The Dallas Movie Screening Group

This is the homepage of the Dallas Movie Screening Group. To join our mailing list you must sign up at our group page on Yahoo. You will then be connected to receive notices on how to find passes to the local screenings in the DFW area. It's up to you to pickup or sign up for passes. You can also barter, trade or just giveaway passes you don't want, need or share with other members of the group. Please read the instructions on the Yahoo page very carefully before posting. This group is closely moderated so that your mail box is not full of spam or other unnecessary mail. We appreciate everyone's consideration and cooperation.

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Thursday, December 20, 2018

Welcome to Marwen

Director: Robert Zemeckis Studio: Universal/DreamWorks

Review: Welcome to Marwen

Based on the documentary film featuring the artist and photographer Mark Hogancamp, Director Robert Zemeckis, known for introducing the motion-capture technique, made it all possible of crafting a film with a massive special effects, motion capture, and CGI just like how he did for his movies Back to The Future, Forrest Gump, Who Framed Roger Rabbit? and The Polar Express. I’m not a war-movie person, I just want to see how the film goes well with Zemeckis doing the steady storytelling with motion-capture from the actors.

In this film, Mark Hogancamp (Steve Carell, The Office) becomes a victim of sexual assault, which leads him having no memories to remember his adult life. When he constructs a miniature replica version of World War II for his photo shooting and his art show, he must capture every image to make a good work of art and recover his memories.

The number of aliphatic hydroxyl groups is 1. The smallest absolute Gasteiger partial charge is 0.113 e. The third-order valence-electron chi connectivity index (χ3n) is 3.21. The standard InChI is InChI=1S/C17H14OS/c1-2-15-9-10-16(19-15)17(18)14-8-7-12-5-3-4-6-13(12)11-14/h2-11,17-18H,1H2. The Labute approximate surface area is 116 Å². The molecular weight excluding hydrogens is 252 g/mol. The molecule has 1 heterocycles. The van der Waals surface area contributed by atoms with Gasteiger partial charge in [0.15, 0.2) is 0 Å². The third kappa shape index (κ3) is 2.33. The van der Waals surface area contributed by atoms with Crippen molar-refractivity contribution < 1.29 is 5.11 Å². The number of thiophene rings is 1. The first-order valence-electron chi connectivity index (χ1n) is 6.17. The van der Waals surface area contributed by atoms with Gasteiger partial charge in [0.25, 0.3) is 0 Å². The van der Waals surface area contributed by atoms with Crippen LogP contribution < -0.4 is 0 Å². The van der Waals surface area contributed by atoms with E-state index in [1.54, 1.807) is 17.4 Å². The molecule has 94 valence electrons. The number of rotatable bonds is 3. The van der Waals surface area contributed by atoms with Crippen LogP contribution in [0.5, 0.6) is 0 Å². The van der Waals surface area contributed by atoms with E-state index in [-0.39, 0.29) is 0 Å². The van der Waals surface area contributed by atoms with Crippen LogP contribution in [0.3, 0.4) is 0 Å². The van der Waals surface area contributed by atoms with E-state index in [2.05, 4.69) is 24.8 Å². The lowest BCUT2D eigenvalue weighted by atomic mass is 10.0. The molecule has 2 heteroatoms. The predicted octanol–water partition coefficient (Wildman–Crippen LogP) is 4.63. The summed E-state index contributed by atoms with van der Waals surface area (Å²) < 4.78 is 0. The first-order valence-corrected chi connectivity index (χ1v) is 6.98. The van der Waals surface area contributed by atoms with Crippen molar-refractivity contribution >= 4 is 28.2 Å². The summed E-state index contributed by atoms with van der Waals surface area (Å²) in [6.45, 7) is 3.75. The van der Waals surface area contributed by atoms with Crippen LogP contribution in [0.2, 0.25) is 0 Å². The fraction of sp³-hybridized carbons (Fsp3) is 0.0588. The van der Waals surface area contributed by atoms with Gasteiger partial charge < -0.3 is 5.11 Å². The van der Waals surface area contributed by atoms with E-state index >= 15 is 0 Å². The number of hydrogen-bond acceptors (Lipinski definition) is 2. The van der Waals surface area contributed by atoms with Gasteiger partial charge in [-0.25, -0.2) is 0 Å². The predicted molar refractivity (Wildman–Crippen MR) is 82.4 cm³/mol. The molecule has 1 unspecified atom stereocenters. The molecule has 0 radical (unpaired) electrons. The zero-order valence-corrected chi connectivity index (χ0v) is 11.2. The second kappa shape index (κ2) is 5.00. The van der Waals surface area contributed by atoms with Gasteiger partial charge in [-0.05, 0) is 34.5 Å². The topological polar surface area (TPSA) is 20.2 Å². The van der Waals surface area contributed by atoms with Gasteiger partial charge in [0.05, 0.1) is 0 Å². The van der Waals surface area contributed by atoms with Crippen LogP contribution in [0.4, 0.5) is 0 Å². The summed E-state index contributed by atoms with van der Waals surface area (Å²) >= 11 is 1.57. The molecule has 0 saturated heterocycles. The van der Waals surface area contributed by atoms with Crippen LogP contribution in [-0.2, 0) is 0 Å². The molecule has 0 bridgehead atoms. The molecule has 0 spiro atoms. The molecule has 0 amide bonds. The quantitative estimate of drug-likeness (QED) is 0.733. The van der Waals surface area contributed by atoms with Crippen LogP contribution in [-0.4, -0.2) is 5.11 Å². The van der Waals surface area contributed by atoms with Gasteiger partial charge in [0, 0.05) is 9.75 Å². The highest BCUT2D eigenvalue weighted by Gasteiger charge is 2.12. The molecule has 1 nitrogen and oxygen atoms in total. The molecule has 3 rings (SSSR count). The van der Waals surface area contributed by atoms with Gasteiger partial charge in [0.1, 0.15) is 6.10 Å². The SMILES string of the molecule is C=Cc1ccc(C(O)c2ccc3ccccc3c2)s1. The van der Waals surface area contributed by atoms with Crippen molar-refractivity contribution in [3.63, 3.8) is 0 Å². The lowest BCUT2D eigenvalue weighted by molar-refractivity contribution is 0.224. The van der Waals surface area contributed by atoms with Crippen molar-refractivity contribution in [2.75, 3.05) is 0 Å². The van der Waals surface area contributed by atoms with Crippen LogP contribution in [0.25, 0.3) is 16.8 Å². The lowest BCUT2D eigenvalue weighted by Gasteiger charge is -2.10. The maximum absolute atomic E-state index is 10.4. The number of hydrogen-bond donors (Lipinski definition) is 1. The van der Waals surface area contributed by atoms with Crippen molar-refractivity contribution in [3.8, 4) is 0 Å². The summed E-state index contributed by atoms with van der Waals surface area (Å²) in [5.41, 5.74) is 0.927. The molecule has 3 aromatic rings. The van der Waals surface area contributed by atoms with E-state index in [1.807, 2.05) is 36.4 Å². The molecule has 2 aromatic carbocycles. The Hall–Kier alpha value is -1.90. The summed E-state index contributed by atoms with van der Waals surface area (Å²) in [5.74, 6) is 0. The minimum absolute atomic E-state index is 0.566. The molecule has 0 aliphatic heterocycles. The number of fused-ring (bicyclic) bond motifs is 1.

Here, I get to see Steve Carell as the main center of the film along with the supporting actresses Diane Kruger (as a town’s witch of Marwen), Leslie Mann, Merritt Wever, Janelle Monáe, Eiza González, Gwendoline Christie, and Leslie Zemeckis. Steve Carell really out done it when it comes with comedy, recalling The Office, as well as making romantic sceneries which fits the story dynamics. Carell’s character really smooths the balancing onscreen appearances between his character and his toy-performing counterpart. The supporting cast done a good job as well as the composer and Zemeckis’s frequent collaborator Alan Sivestri who provides a similar textures from Back to The Future and Forrest Gump.

However, there are three things I didn’t enjoy in this film. First, the overuse of CGI and special effects as an advantage for an action-adventure film. Second, Leslie Mann’s performance seems to be overwhelming for a romantic-turned friend for Carell’s character which nearly takes away the duo’s character developments for the story’s dynamics. I guess happiness can’t be solved until the very end. And lastly, Diane Kruger’s performance makes it all too scary for a female role in this film and lack of positive inputs like happiness, sorrow, love and glory.

Compare to the 2008’s Get Smart, also starring with Carell, the action-packed elements are just written in as a reference point to all the shenanigans that occur like the Nazis and Dwayne Johnson’s Agent 23 character. It is a bit lengthy, clocking to 116 minutes, but once you watching this, it just goes with the flow. Get Smart was not a great movie by any account. I have thoughts about giving that film a C or D-grade.

What is great is I had met Steve Carell after the Q&A of this film in Dallas, TX. He is such a cool and funny guy any film or director could ever have when it comes to comedy and character personality.

Overall, Welcome to Marwen is okay, though it’s a little bit off on the storytelling and the usages of special effects that strongly holds the position for a film tool instead of focusing on the Carell’s and Mann’s character. I mean the director does a good job of keeping the pace and momentum of structuring the storylines, but needs improvement on several other character’s developments for better depth, better focus, and suitable amusement. Though, it did provide the viewers an ordinary escape from a satisfied grin on the face.

By recalling Deadpool’s words “Life is an endless series of trainwrecks with only brief commercial-like breaks of happiness.” Running time: 116 minutes

(Review by Henry Pham)

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